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HomeWorldDefender to attacker: Ukraine's counterattacks in Kherson, Balakliya herald new phase in...

Defender to attacker: Ukraine’s counterattacks in Kherson, Balakliya herald new phase in war

Last week, Ukraine began a new phase in the nearly 200-day war, strategising to attack Russian ground lines of communication, logistics and infrastructure.

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New Delhi: Last week, Ukraine launched a counteroffensive in the southern region of Kherson to take back territory from the Russians.

This was widely attributed as the beginning of a new phase in the nearly 200-day war. A moment when Ukraine transitioned from being the perennial defender to the attacker.

Accelerating the counteroffensive on Wednesday, Ukraine conducted a surprise attack in Kharkiv Oblast in the east of the country, taking two settlements and encircling Russian troops in the eastern town of Balakliya.

The operation in Kherson was the culmination of months of deft strategy by the Ukrainians to slowly reclaim territory and shape the battlefield in the region. This has allowed them to attack Russian ground lines of communication, logistics and infrastructure, explained Dr Mike Martin, visiting fellow at the King’s College’s Department of War Studies.

The capture of Verbivka and Volokhiv Yar in Kharkiv, and the advances in Balakliya could position Ukraine’s troops nearly a dozen miles behind enemy lines while enabling them to disrupt Russia’s supply lines to Donbas.

Phillips P. Obrien, Professor of Strategic Studies at the University of St Andrews, unpacked the military rationale behind the offensives in Kherson and Kharkiv. He said, “The Ukrainian move to draw Russian forces into Kherson is clearly one of the great strategic moves of the war. It brought some of the best Russian units into Kherson where they can’t be supplied and are being methodically worn down. Consequently, this made the Russians thin their line in Kharkiv.”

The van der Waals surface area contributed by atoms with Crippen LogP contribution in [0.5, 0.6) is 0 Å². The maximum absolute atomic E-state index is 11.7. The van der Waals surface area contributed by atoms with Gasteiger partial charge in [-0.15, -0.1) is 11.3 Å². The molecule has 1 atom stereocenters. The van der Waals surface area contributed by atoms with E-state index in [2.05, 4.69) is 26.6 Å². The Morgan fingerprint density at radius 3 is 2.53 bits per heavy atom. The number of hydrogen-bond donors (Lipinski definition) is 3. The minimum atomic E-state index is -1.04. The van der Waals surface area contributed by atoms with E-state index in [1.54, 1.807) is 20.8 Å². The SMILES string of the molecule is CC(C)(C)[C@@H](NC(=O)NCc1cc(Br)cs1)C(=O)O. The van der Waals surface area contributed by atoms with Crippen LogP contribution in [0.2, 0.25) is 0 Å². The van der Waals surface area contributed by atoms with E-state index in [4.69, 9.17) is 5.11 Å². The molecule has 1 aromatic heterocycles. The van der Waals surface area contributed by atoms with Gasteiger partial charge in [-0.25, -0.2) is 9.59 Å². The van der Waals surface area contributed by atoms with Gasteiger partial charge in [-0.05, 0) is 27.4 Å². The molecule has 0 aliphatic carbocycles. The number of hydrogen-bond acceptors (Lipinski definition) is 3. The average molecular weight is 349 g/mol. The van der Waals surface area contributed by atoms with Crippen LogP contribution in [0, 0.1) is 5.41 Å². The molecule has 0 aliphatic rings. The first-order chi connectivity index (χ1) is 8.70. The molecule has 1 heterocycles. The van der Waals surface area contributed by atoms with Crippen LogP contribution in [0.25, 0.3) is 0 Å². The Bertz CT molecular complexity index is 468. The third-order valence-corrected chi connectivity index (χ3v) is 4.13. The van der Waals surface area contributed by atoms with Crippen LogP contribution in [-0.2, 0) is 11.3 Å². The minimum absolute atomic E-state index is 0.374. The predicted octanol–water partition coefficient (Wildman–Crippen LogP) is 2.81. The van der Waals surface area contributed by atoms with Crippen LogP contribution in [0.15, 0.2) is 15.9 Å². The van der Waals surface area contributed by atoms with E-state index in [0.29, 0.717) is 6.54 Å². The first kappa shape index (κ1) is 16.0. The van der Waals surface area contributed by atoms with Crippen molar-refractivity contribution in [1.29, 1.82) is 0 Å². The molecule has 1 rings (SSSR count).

President Volodymyr Zelenskyy alluded to the advances in Kharkiv in his daily briefing Wednesday and said: “This week we have good news from the Kharkiv region… Now is not the time to name the settlements to which the Ukrainian flag returns.”

Battle for Kherson

Ukraine’s operations launched last week in Kherson were first described as “shaping operations” — essentially, it is military parlance for campaigns which diminish enemy defences before a stronger attack is undertaken.

While Kyiv has maintained an information blackout about their operation in the south, few signs explained their progress. The Washington D.C.-based think tank Institute for the Study of War (ISW) has assessed that Ukrainian forces over the past week prioritised striking “Russian logistics nodes, equipment depots, and command and control points in Kherson Oblast”.

They also pointed out that by 5 September, Ukraine had strategically attacked many Russian ground lines of communication in central Kherson Oblast, carrying out a missile campaign throughout the region.

In terms of territorial advancements, ISW assessed that by 7 September, Ukrainian forces had made significant advancements in western Kherson Oblast, specifically reaching about 65 kilometres northeast of Kherson City and making inroads along the Inhulets River.

According to reports, apart from striking at Russian ammunition depots and command centres to weaken their attacker’s military setup in Kherson, Ukraine has used American-supplied High-Mobility Artillery Rocket Systems (HIMARS) to strike at infantry and front-line positions in Kherson too.

These operations in Kherson were aimed at weakening Russia’s forces and logistics in the south of the country. As a result of this strategy to assiduously diminish Russia’s military presence, and focus on incremental gains, some experts assessed that Ukraine could capture Kherson by winter.

Encirclement in Balakliya

Ukraine’s surprise offensive in the eastern Kharkiv Oblast on Wednesday has led to assessments that they have been able to advance approximately 20 kilometres into Russian-held territory in the region and recaptured reportedly 400 square kilometres.

Apart from “capturing” Verbivka and Volokhiv Yar in Kharkiv, the Ukrainians have encircled Russian troops in the city of Balakliya, which lies near Kharkiv city.

Further reports suggested that Russian troops in Balakliya were unable to communicate with other Russian units due to the Ukrainian onslaught. Some reports said that Russian units were leaving Balakliya due to Ukraine’s movements. However, these remain to be confirmed.

A Ukrainian official explained to The Telegraph the priorities for the swift counter in Kharkiv — to displace Russians from Kherson, and to create a base to launch an attack on Izyum, which lies south of Kharkiv.

Essentially, the success of these two counteroffensives could have broader significance than just territorial gains. With winter approaching, it could ensure the West’s continued commitment to Ukraine and assure them that the sophisticated weaponry being provided was proving to be a catalyst on the battlefield.

Also read: Ukraine war: a dangerous time to be a Russian-installed official in occupied territory


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